Many business owners take pride in serving their community. But what if you want to turn your small, for-profit business into a nonprofit? Read Chisholm Law Firm’s blog to learn more about converting a for-profit business into a nonprofit. 

What’s the difference between a for-profit and a nonprofit?

It may seem like a simple difference, but for-profits and nonprofits vary greatly – not just in tax code. For example, for-profit businesses exist to generate profit by selling goods or services to consumers, while nonprofits aim to promote and advocate social causes.

These organizations also have different styles of leadership. A for-profit company distributes leadership amongst individuals who have a stake in the company’s financial success. On the other hand, a board of directors guides a nonprofit towards its goals, which are not necessarily monetary.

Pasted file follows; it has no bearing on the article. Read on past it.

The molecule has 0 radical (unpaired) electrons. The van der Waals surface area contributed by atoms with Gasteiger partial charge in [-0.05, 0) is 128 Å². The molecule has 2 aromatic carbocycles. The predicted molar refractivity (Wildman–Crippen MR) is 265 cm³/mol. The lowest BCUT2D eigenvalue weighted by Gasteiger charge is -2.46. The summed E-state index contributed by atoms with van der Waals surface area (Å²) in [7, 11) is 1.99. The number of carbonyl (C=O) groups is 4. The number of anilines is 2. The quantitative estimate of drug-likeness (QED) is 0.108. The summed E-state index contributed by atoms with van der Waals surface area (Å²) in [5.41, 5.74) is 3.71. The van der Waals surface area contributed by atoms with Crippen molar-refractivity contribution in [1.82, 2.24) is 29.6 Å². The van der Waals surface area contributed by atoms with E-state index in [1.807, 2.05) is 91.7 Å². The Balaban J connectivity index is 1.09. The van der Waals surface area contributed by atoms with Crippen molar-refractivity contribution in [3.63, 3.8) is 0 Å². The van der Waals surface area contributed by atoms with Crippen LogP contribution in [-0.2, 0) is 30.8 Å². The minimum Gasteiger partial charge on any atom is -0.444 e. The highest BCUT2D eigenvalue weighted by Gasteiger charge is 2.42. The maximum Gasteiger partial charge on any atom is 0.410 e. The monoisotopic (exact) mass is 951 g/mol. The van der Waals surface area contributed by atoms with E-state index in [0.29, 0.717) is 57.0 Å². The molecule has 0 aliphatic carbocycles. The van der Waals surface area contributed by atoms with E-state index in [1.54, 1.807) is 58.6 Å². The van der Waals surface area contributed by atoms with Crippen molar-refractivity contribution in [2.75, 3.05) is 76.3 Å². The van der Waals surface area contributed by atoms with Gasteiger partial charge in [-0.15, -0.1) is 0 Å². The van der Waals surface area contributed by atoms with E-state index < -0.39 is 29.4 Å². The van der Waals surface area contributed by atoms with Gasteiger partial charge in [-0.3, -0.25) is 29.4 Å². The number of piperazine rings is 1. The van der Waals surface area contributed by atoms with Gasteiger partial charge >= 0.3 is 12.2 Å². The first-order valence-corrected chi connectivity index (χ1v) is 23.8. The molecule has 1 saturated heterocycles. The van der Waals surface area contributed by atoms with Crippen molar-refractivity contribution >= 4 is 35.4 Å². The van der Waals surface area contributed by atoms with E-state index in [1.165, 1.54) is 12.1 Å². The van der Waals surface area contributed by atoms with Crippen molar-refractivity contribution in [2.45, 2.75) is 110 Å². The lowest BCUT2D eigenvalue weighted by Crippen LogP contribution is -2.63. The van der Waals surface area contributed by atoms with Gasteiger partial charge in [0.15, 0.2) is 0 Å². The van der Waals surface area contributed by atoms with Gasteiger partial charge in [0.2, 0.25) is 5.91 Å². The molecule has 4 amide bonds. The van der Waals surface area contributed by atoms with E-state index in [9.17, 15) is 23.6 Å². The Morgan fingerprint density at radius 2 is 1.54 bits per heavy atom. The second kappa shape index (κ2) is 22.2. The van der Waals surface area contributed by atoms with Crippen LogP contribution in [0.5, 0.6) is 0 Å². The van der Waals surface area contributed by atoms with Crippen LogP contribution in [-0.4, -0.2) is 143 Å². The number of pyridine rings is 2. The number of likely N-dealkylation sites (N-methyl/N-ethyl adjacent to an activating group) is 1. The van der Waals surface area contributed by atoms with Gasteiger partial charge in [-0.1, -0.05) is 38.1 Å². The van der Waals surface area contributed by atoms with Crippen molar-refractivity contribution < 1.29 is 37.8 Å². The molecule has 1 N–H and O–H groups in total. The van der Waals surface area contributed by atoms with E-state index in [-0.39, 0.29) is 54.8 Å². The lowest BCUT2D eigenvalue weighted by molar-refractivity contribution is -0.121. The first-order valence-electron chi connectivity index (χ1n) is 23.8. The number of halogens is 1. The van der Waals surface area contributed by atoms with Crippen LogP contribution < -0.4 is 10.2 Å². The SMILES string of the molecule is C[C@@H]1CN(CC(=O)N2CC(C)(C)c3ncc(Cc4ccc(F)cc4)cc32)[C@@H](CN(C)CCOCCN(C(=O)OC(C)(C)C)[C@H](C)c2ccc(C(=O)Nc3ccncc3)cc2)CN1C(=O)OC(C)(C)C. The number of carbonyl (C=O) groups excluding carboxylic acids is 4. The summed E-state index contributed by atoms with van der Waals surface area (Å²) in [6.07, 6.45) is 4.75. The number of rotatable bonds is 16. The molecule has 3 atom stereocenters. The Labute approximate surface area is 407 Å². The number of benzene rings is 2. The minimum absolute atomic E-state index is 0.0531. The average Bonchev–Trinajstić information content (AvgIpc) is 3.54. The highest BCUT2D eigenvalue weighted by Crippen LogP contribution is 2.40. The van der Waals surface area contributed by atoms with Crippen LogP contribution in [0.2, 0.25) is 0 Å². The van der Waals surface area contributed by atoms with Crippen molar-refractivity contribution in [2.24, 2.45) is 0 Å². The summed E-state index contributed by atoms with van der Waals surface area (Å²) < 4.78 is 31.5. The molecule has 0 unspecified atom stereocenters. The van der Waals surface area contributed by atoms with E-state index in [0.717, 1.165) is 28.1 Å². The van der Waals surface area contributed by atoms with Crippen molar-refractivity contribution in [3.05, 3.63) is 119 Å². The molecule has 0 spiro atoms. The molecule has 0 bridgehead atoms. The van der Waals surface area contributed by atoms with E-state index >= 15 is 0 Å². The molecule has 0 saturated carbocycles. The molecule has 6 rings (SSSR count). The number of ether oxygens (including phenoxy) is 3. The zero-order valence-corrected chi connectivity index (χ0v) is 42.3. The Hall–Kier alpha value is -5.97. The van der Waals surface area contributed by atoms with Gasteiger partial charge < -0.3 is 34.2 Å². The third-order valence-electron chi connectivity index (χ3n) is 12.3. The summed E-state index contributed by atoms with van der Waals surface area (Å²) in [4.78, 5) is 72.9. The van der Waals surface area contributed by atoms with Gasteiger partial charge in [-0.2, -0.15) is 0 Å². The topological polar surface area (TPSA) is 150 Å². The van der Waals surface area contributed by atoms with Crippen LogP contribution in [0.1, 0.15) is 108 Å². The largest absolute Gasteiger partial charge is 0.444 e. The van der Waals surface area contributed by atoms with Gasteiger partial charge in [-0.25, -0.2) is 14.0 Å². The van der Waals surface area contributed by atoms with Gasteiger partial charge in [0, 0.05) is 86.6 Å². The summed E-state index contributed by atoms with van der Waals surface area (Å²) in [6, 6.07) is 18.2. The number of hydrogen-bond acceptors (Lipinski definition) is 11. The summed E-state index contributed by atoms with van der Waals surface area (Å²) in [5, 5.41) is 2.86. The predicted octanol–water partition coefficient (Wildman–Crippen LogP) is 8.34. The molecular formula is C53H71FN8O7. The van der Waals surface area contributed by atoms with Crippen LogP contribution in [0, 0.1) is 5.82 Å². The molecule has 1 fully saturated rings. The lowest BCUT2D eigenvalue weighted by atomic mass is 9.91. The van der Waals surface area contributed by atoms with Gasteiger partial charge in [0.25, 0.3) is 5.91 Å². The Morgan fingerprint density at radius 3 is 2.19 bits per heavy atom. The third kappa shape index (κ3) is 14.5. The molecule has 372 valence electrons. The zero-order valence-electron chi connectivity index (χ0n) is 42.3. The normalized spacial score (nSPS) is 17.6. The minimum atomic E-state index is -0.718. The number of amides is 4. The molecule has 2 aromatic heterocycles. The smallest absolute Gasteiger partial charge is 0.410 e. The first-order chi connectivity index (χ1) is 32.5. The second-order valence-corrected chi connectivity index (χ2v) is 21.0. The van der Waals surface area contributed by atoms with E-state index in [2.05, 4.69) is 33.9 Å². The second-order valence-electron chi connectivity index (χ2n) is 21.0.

When looking at converting your for-profit business into a nonprofit, it’s crucial to keep these two differences in mind. When restructuring your organization, you will need to consider the purpose, profit, and leadership style.    

Benefits of a nonprofit organization

One of the key benefits of converting your for-profit business into a nonprofit is tax exemption. Nonprofits with 501c3 status are exempt from paying federal income tax and can receive tax-exempt charitable donations.

Nonprofits also have limited personal liability. Limited personal liability means people cannot sue you, your board members, and your volunteers for the nonprofit’s actions. You also can’t be held personally liable for any debts that your nonprofit incurs. 

Another benefit involves your legacy. You are creating your legacy when you convert your for-profit into a nonprofit. Nonprofits often last beyond their founders and continue giving back to their communities for many years.

Drawbacks of a nonprofit organization

While converting into a nonprofit has many benefits, there are also some drawbacks. For one, it can be a tricky process. The IRS does not like it when for-profit businesses become nonprofits, as this is an easy way to avoid paying taxes. You may have some difficulties when you first start.